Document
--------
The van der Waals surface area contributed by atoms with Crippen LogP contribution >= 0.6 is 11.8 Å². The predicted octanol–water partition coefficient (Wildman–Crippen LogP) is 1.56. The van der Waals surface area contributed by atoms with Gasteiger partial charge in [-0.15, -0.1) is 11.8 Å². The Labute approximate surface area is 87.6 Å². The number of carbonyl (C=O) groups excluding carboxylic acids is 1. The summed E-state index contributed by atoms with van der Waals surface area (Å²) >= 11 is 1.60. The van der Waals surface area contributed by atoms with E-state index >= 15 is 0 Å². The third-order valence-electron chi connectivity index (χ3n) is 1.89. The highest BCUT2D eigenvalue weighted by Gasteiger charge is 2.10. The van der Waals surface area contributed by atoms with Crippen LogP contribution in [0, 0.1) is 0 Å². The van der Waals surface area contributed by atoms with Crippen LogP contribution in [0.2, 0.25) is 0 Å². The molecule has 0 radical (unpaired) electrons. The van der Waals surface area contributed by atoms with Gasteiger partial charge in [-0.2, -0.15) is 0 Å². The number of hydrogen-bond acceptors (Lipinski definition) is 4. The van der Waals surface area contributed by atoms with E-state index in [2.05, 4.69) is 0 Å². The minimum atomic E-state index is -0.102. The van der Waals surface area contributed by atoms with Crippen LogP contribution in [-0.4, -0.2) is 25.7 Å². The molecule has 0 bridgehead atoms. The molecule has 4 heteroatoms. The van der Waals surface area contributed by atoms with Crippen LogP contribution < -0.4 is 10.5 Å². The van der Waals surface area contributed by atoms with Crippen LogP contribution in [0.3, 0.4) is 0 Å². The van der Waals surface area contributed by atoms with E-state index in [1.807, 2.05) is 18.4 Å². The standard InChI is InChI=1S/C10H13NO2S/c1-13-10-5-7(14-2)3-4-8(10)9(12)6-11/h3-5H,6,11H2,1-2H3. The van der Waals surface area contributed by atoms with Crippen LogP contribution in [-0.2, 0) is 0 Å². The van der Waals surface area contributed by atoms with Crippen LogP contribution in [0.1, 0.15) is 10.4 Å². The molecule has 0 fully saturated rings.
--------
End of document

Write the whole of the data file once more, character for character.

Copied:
The van der Waals surface area contributed by atoms with Crippen LogP contribution >= 0.6 is 11.8 Å². The predicted octanol–water partition coefficient (Wildman–Crippen LogP) is 1.56. The van der Waals surface area contributed by atoms with Gasteiger partial charge in [-0.15, -0.1) is 11.8 Å². The Labute approximate surface area is 87.6 Å². The number of carbonyl (C=O) groups excluding carboxylic acids is 1. The summed E-state index contributed by atoms with van der Waals surface area (Å²) >= 11 is 1.60. The van der Waals surface area contributed by atoms with E-state index >= 15 is 0 Å². The third-order valence-electron chi connectivity index (χ3n) is 1.89. The highest BCUT2D eigenvalue weighted by Gasteiger charge is 2.10. The van der Waals surface area contributed by atoms with Crippen LogP contribution in [0, 0.1) is 0 Å². The van der Waals surface area contributed by atoms with Crippen LogP contribution in [0.2, 0.25) is 0 Å². The molecule has 0 radical (unpaired) electrons. The van der Waals surface area contributed by atoms with Gasteiger partial charge in [-0.2, -0.15) is 0 Å². The number of hydrogen-bond acceptors (Lipinski definition) is 4. The van der Waals surface area contributed by atoms with E-state index in [2.05, 4.69) is 0 Å². The minimum atomic E-state index is -0.102. The van der Waals surface area contributed by atoms with Crippen LogP contribution in [-0.4, -0.2) is 25.7 Å². The molecule has 0 bridgehead atoms. The molecule has 4 heteroatoms. The van der Waals surface area contributed by atoms with Crippen LogP contribution < -0.4 is 10.5 Å². The van der Waals surface area contributed by atoms with Crippen LogP contribution in [0.3, 0.4) is 0 Å². The van der Waals surface area contributed by atoms with E-state index in [1.807, 2.05) is 18.4 Å². The standard InChI is InChI=1S/C10H13NO2S/c1-13-10-5-7(14-2)3-4-8(10)9(12)6-11/h3-5H,6,11H2,1-2H3. The van der Waals surface area contributed by atoms with Crippen LogP contribution in [-0.2, 0) is 0 Å². The van der Waals surface area contributed by atoms with Crippen LogP contribution in [0.1, 0.15) is 10.4 Å². The molecule has 0 fully saturated rings.